The general infancy of inclusive research has contributed to inequities in healthcare. A convergence of absent or incomplete scientific information about the unique aspects of female biology, along with societal misperceptions, has led us to this game of catch up. Unfortunately, this is not specific to health issues that people with female reproductive organs face – like female cancers or menopause – but to conditions that present regardless of biological sex. While advances have been made, women continue to be underrepresented in research studies across several fields, including cardiovascular disease, mental health, and cancer, despite representing a significant proportion of these disease populations.7


Making this future a reality requires a collective effort – across communities, healthcare institutions, and the pharmaceutical industry. Together, I am confident that we will continue dismantling these barriers to help ensure that every woman can feel empowered and secure in her reproductive choices and lifelong health. Ultimately, we will help build a world where women’s healthcare is universally accessible, and respected.



1.    Sutton MY, Anachebe NF, Lee R, Skanes H. Racial and Ethnic Disparities in Reproductive Health Services and Outcomes, 2020. Obstetrics & Gynecology. 2021;137(2):225-233. doi:10.1097/AOG.0000000000004224
2.    100 Million Women by 2030 – Choice for Every One of Them | Bayer Global. Accessed May 7, 2024. https://www.bayer.com/en/news-stories/100-million-women-by-2030-choice-for-everyone-of-them
3.    Hill K. The demography of menopause. Maturitas. 1996;23(2):113-127. doi:10.1016/0378-5122(95)00968-X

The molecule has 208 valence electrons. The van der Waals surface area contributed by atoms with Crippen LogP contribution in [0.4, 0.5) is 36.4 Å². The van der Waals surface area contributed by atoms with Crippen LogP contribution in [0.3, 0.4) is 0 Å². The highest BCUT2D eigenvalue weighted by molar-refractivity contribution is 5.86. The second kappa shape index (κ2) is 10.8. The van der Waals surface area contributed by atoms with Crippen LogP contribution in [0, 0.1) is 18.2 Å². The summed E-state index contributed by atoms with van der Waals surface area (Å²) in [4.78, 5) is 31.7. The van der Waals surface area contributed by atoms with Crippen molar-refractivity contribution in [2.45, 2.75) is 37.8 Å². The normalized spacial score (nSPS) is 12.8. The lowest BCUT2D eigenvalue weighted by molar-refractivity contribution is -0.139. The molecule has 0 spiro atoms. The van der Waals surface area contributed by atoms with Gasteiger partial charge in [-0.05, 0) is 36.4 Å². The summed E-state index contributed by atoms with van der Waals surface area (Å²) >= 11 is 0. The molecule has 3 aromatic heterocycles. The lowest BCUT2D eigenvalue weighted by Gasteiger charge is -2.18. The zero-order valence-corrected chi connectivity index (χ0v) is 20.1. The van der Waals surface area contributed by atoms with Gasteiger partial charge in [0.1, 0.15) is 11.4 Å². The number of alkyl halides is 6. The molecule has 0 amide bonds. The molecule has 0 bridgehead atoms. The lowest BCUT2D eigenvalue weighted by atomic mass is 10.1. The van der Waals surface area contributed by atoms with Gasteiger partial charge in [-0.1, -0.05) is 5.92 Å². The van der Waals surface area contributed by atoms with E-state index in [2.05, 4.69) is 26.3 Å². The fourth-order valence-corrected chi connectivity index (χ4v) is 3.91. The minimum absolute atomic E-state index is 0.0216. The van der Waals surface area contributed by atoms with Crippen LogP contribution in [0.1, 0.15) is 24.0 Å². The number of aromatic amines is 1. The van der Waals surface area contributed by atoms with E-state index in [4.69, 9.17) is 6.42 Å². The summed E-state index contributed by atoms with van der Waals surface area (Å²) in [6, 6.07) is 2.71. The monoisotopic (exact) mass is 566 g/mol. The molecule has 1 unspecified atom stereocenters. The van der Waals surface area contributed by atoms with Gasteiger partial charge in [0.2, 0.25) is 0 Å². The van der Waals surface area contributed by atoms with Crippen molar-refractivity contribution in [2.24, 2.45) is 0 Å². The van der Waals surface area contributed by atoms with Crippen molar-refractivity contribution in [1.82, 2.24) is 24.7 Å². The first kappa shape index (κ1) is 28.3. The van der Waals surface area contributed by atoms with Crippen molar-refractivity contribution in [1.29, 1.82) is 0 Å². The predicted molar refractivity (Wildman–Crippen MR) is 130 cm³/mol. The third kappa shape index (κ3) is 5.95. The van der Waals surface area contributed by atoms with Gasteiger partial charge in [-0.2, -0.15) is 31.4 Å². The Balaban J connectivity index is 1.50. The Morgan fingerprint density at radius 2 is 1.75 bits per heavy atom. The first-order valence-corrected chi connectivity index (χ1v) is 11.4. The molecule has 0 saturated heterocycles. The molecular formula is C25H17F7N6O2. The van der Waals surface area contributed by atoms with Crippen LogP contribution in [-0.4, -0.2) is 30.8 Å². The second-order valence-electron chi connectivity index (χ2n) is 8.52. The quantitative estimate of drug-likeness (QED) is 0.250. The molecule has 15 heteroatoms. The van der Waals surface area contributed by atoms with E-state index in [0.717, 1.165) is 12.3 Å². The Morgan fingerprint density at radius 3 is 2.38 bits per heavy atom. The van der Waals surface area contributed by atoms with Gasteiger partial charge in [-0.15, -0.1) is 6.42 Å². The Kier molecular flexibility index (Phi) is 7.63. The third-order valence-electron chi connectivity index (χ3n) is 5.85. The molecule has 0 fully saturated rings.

4.    Peacock K, Carlson K, Ketvertis KM. Menopause. StatPearls Publishing; 2024. Accessed March 26, 2024. https://www.ncbi.nlm.nih.gov/books/NBK507826/
5.    Barber K, Charles A. Barriers to Accessing Effective Treatment and Support for Menopausal Symptoms: A Qualitative Study Capturing the Behaviours, Beliefs and Experiences of Key Stakeholders. Patient Prefer Adherence. 2023;Volume 17:2971-2980. doi:10.2147/PPA.S430203
6.    Institute of Medicine (US) Committee on Ethical and Legal Issues Relating to the Inclusion of Women in Clinical Studies. Women and Health Research: Ethical and Legal Issues of Including Women in Clinical Studies. Vol 1. (Mastroianni AC, Faden R, Federman D, eds.). National Academies Press (US); 1994. Accessed March 26, 2024. https://www.ncbi.nlm.nih.gov/books/NBK236539/?report=reader
7.    Sosinsky AZ, Rich-Edwards JW, Wiley A, Wright K, Spagnolo PA, Joffe H. Enrollment of female participants in United States drug and device phase 1–3 clinical trials between 2016 and 2019. Contemp Clin Trials. 2022;115:106718. doi:10.1016/j.cct.2022.106718

VP, U.S. Medical Affairs, Bayer Women’s Healthcare
Yesmean Wahdan, MD
Yesmean Wahdan, MD
7 min read